Landlord-tenant laws were created to serve as a blueprint for the interactions, rights, and obligations of both landlords and tenants. While each state’s laws will vary slightly, there are some general duties and services that every landlord must provide. Here are five basic obligations every landlord must follow regardless of the state where he or she owns rental property.*
A landlord’s duties under landlord-tenant law are typically broken down into five parts:
- Security Deposit
- Disclosure of Owner
- Delivering Possession of the Unit
Obligation to Manage Security Deposit or Prepaid Rent
The first obligation of every landlord has to do with a tenant's security deposit. Every landlord has the right to charge their tenants a security deposit even though this deposit never actually belongs to the landlord. Instead, this deposit is a form of security for the landlord in case the tenant fails to pay rent, damages the property or otherwise breaches the lease agreement.
Landlords have an obligation to follow the statewide and local laws regarding the security deposit. For instance, certain states set limits on the maximum amount of security a landlord can charge a tenant for a deposit. There are also specific rules for storing the security deposit, returning the security deposit and what to do with the security deposit if you sell your property. Landlords are obligated to follow these laws or they can face legal consequences for failing to do so.
Obligation to Disclose Owner
The second obligation every landlord has is to disclose to their tenants certain information about the owner of the property. This responsibility lies with the person who has signed the lease agreement with the tenant, whether it be the building’s owner, the landlord, or another individual who is acting as the landlord’s agent.
What to Disclose
The names and addresses of the individual or individuals with the power to manage the building, collect rent, make repairs, address complaints or issue notices.
How to Disclose It
This disclosure should usually be made in writing and should occur before the actual tenancy begins. If any changes occur during a tenant’s tenancy, the tenant must be notified of the change.
Why This Disclosure Is Important
The purpose of this obligation is to ensure that the tenant knows the correct contact person for various activities such as rent collection and maintenance requests, as well as for any legal issues that may arise.
If this disclosure of owner is not made to the tenant, the person collecting the rent becomes the go-to person for handling all matters related to the property.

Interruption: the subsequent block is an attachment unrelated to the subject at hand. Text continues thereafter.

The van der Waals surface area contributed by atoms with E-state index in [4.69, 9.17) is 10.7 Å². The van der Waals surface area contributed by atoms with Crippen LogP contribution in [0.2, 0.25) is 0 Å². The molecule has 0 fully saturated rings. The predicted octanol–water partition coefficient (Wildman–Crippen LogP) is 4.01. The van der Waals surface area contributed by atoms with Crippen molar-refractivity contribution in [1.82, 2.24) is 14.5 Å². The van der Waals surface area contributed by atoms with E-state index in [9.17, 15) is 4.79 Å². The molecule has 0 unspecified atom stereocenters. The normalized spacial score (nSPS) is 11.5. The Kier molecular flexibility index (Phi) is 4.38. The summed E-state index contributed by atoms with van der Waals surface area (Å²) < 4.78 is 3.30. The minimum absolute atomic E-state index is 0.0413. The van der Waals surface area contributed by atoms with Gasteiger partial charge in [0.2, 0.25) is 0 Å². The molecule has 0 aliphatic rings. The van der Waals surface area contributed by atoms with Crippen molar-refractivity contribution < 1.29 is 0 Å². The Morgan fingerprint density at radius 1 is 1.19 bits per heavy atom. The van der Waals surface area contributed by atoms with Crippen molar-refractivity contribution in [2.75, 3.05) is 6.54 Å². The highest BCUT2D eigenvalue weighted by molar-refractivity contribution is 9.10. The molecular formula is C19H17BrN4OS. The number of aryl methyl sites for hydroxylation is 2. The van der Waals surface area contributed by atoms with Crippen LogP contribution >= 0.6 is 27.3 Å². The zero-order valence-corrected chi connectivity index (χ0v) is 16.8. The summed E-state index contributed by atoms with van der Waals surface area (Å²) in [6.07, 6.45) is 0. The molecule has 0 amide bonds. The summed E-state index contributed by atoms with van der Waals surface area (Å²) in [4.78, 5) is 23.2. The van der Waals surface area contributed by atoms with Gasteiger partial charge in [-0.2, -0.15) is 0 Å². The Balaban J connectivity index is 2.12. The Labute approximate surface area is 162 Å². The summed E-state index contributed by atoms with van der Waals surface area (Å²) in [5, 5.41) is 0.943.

Obligation to Deliver Possession of Unit
The third obligation for landlords under the landlord-tenant law is to deliver possession of the unit to the tenant. This means having the unit vacant for the tenant on the move-in date that was specified in the lease agreement. If the unit is not available for the tenant on the specified move-in date, the tenant may be able to pursue legal action against the landlord for failure to honor the lease agreement.
In addition, if there is a squatter in the unit or another individual who does not have the legal right to be there, the landlord may pursue legal action against this individual. The landlord could be awarded damages.
Obligation to Maintain the Unit
A landlord has the responsibility to his or her tenants to maintain the property. This includes keeping the property clean, safe and habitable. The landlord must adhere to all building codes, perform necessary repairs, maintain common areas, keep all vital services, such as plumbing, electricity, and heat, in good working order, must provide proper trash receptacles and must supply running water.
Obligations Subject to Limitation of Liability
A landlord is liable for following the obligations set forth under landlord-tenant law. This includes adhering to the terms of the lease agreement.
In many states, a landlord is relieved of this liability once they sell the property and notify the tenant in writing that the property is under new ownership or management. The new owner then becomes liable for adhering to the terms of the lease agreement and for following the landlord-tenant law in the state.
The landlord who collected the security deposit is still responsible for the tenant’s security deposit. The landlord usually has two options:
- Transfer the deposit to the new owner minus any allowable deductions and notify the tenant in writing that the new owner is in possession of the security deposit. The original landlord will then be relieved of any further liability.
- Return the deposit to the tenant minus any allowable deductions.
*Be sure to check your state and local landlord-tenant laws to discover additional or different obligations that may apply in your area.